3. Well put TSOO. The Calvinists I know always want to position their Calvinism as something that they came to accept only when they “matured” and came to a realization of what scripture “really” teaches. But when questioned even slightly about the underbelly of Calvinism and it numerous problems and contradictions, I find that most of them only know and repeat the phrases and clever euphemisms they’ve heard their favorite Calvinist preacher or author teach and have spent no to very little time thinking through the beliefs of Calvinism. And of course most of what they think an Arminian or Traditionalist believes is almost all “False News” they heard from their favorite Calvinist preacher or author.
    It was when I decided to first dive into scripture alone and see what scripture taught with no pre-conceptions that I first began to see clearly that scripture did not teach the concepts of Calvinism. Then through reading many books and deep study into both sides did I come to an even deeper understanding of Calvinism and it’s many contradictions, illogical thinking, and systematic that could not be supported by scripture as well as an understanding of how the Traditionalist/Arminian view synergizes with what scripture teaches about how God relates to man and how men come to be saved. Of course, this website and the many excellent articles by Leighton and deep discussions that follow have been a tremendous learning resource.
    I sense that this is common to most of those on this website as it was to me and to Reuben Ross. As we’ve poured through scripture and read and thought through our soteriology thoroughly we “shifted away” from Calvinism to what we believe scripture truly teaches.

    1. Andyb2015, sounds very similar to my own experience, although I studied Calvinism in a manner that I thought was ‘thorough’ before spending a decade or so in a Calvinist church. Only later did I discover that the vast majority of the reading material I pulled up online – and I had over a thousand printed pages in my files, let alone what I did not print – set out a false dichotomy, insisting on either Calvinism, or Arminianism. I did not find that either alternative matched up with what I knew of scripture, and the Arminian view was so strawmanned I was afraid to touch it. The second time around, like you, I ditched all preconceived notions and just turned to God and scripture, from whence I originally came. I am still astounded as I read through scripture at how it so glaringly contradicts Calvinism. I find myself scratching my head, wondering how I even read my bible those 12 years and overlooked these contradictions. Actually, I did frequently see them, but was persuaded to not trust my own mind and to reinterpret all through Calvinism’s lens. It sure was challenging, however, to have to do gymnastics with every passage to make it ‘work’. 🙂 I am rejoicing in studying scripture once again with an open mind, a receptive heart and an openness to the teaching and leading of the Holy Spirit.

  4. For those interested in reading more about Ross and the formation of the Bethel Association –

    Here’s an interesting excerpt providing some theological reasoning for their rejection of limited atonement –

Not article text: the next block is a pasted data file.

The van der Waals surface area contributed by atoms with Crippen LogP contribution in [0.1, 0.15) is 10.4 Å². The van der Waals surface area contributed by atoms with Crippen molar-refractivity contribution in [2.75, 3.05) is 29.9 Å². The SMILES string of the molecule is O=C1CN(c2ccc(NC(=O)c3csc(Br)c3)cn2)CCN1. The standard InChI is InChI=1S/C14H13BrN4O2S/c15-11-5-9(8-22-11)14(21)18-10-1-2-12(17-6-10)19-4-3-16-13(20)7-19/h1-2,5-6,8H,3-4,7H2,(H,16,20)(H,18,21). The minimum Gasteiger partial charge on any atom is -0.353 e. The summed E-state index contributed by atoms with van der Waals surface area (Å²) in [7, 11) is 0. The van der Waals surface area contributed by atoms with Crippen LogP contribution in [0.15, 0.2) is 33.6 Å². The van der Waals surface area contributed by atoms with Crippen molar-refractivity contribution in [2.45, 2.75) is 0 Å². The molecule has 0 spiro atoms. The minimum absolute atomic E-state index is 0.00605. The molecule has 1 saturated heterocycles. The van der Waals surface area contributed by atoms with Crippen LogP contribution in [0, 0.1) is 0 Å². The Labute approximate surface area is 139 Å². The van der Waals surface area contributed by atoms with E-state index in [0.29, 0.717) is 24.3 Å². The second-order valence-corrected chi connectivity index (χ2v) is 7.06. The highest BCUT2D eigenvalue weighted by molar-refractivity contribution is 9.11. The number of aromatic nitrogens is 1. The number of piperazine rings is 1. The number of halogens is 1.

The 1836 minutes concluded with a circular letter by Elder Anderson on the atonement, in which he wrote:
    [Limited atonement] reduces the atonement to the penuriusness of pecuniary transaction, and presents the god of love under the character of a narrow minded calculator, demanding for our surety the utmost farthing, determined to bestow no blessing for which he has not received the full compensation … yet God commands every man, every where, to repent. The repentance of any man will not be available except through an atonement for that man, therefore, a call from God to every man must be founded on an atonement for every man in his own person. (40)

      1. Thanks, Ron! Looks to me like there are influential guys like Leighton and Reuben in every generation… but we probably don’t hear about them if their stories get lost in the choices of popular history. My own philosophy of Christian history is that there has been nothing new under the sun since the time of the apostles, and that we would probably find Christ’s building of His church through the centuries in less popular history writing, like that article about Reuben Ross.

  5. Wow! That was a wonderful article!!
    While I was reading it, I was envisioning the sweet love of Jesus walking with brother Reuben Ross. And the tender love of a Father watching over him and touching his heart.

    It takes courage to leave the herd mentality.
    It takes strong personal integrity and a love for the truth, to not be ensnared in conformity.
    Many men do not have such courage or integrity.

    A loving God blessed and deeply affected Rueben Ross.
    May those who follow in his foot-steps likewise prosper – as they run the race set before them.

    Now may the God of peace who brought up from the dead our Lord Jesus, the great Shepherd of the sheep, and ratified an eternal covenant with his blood – may he equip you with all you need for doing his will. May he produce in you, through the power of Jesus Christ, every good thing that is pleasing to him. All glory to him forever and ever! Amen. – Hebrews 13:20

  6. I never learned much about Jesus being God, I just accepted it until a Jehovah Witness challenged me. We had many encounters and I never convinced him of anything. He was staunch and would not budge. But God’s principle was at work….Gen 50:20  But as for you, ye thought evil against me; but God meant it unto good, to bring to pass, as it is this day, to save much people alive. The more the JW pressed his case to diminish Jesus to a creature, the more research I did to refute him and was rewarded with overflowing knowledge on the issue…all from Scripture. My faith became rock solid and any cult coming to my door was easily handled. Why do I say all of this? Because I see the same essence of argument here with the Bible vs Calvinism. As I refute Calvinism, I see God using its arguments for good in that it causes me to be a Berean…Act 17:11  These were more noble than those in Thessalonica, in that they received the word with all readiness of mind, and searched the scriptures daily, whether those things were so. I see Calvinism, depending upon its degree as God sees the churches in Revelation, stressing their good points and accusing them of their faults. That’s why we see a Spurgeon being the prince of preachers, because even though he is touted as being this big time Calvinist, he doesn’t dwell much on Calvinism, and if he does, even he has to pass the Berean test. In summary..1Th 5:21  Prove all things; hold fast that which is good….His word is truth…John 17:17

    1. Wonderful post Richard!
      A very sincere and mature approach.

      I suspect this also means you realize the tactics deployed by both groups are similar.

      And discovering that is quite enlightening! :-]